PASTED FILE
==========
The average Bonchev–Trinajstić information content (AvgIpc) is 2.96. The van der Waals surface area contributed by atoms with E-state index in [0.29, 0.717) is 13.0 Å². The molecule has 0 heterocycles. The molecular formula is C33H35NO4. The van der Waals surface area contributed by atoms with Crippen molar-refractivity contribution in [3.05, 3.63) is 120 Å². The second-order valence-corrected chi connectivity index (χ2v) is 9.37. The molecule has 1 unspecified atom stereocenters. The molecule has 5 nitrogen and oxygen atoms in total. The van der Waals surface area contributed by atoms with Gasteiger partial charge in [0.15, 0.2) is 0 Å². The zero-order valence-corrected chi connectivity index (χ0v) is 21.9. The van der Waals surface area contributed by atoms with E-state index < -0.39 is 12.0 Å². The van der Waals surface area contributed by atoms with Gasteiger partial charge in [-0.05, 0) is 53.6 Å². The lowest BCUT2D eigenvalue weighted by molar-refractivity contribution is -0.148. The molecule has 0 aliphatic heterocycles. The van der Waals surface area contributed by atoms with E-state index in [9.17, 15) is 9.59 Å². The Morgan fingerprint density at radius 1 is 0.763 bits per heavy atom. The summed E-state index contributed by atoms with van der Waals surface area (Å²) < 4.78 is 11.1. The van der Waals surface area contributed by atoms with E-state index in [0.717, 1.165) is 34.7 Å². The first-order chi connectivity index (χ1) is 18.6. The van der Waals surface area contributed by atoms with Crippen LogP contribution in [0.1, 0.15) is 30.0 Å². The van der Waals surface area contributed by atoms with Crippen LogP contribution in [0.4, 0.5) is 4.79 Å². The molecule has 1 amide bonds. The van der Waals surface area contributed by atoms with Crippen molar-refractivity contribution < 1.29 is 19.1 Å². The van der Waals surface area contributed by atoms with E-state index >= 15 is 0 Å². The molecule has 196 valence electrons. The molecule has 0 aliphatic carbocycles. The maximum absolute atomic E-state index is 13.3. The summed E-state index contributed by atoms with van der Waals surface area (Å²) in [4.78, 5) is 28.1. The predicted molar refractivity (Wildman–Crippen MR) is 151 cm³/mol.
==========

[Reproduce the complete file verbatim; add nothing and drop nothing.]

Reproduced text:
The average Bonchev–Trinajstić information content (AvgIpc) is 2.96. The van der Waals surface area contributed by atoms with E-state index in [0.29, 0.717) is 13.0 Å². The molecule has 0 heterocycles. The molecular formula is C33H35NO4. The van der Waals surface area contributed by atoms with Crippen molar-refractivity contribution in [3.05, 3.63) is 120 Å². The second-order valence-corrected chi connectivity index (χ2v) is 9.37. The molecule has 1 unspecified atom stereocenters. The molecule has 5 nitrogen and oxygen atoms in total. The van der Waals surface area contributed by atoms with Gasteiger partial charge in [0.15, 0.2) is 0 Å². The zero-order valence-corrected chi connectivity index (χ0v) is 21.9. The van der Waals surface area contributed by atoms with E-state index < -0.39 is 12.0 Å². The van der Waals surface area contributed by atoms with Gasteiger partial charge in [-0.05, 0) is 53.6 Å². The lowest BCUT2D eigenvalue weighted by molar-refractivity contribution is -0.148. The molecule has 0 aliphatic heterocycles. The van der Waals surface area contributed by atoms with E-state index in [9.17, 15) is 9.59 Å². The Morgan fingerprint density at radius 1 is 0.763 bits per heavy atom. The summed E-state index contributed by atoms with van der Waals surface area (Å²) < 4.78 is 11.1. The van der Waals surface area contributed by atoms with E-state index in [0.717, 1.165) is 34.7 Å². The first-order chi connectivity index (χ1) is 18.6. The van der Waals surface area contributed by atoms with Crippen LogP contribution in [0.1, 0.15) is 30.0 Å². The van der Waals surface area contributed by atoms with Crippen LogP contribution in [0.4, 0.5) is 4.79 Å². The molecule has 1 amide bonds. The van der Waals surface area contributed by atoms with Crippen molar-refractivity contribution < 1.29 is 19.1 Å². The van der Waals surface area contributed by atoms with E-state index >= 15 is 0 Å². The molecule has 196 valence electrons. The molecule has 0 aliphatic carbocycles. The maximum absolute atomic E-state index is 13.3. The summed E-state index contributed by atoms with van der Waals surface area (Å²) in [4.78, 5) is 28.1. The predicted molar refractivity (Wildman–Crippen MR) is 151 cm³/mol.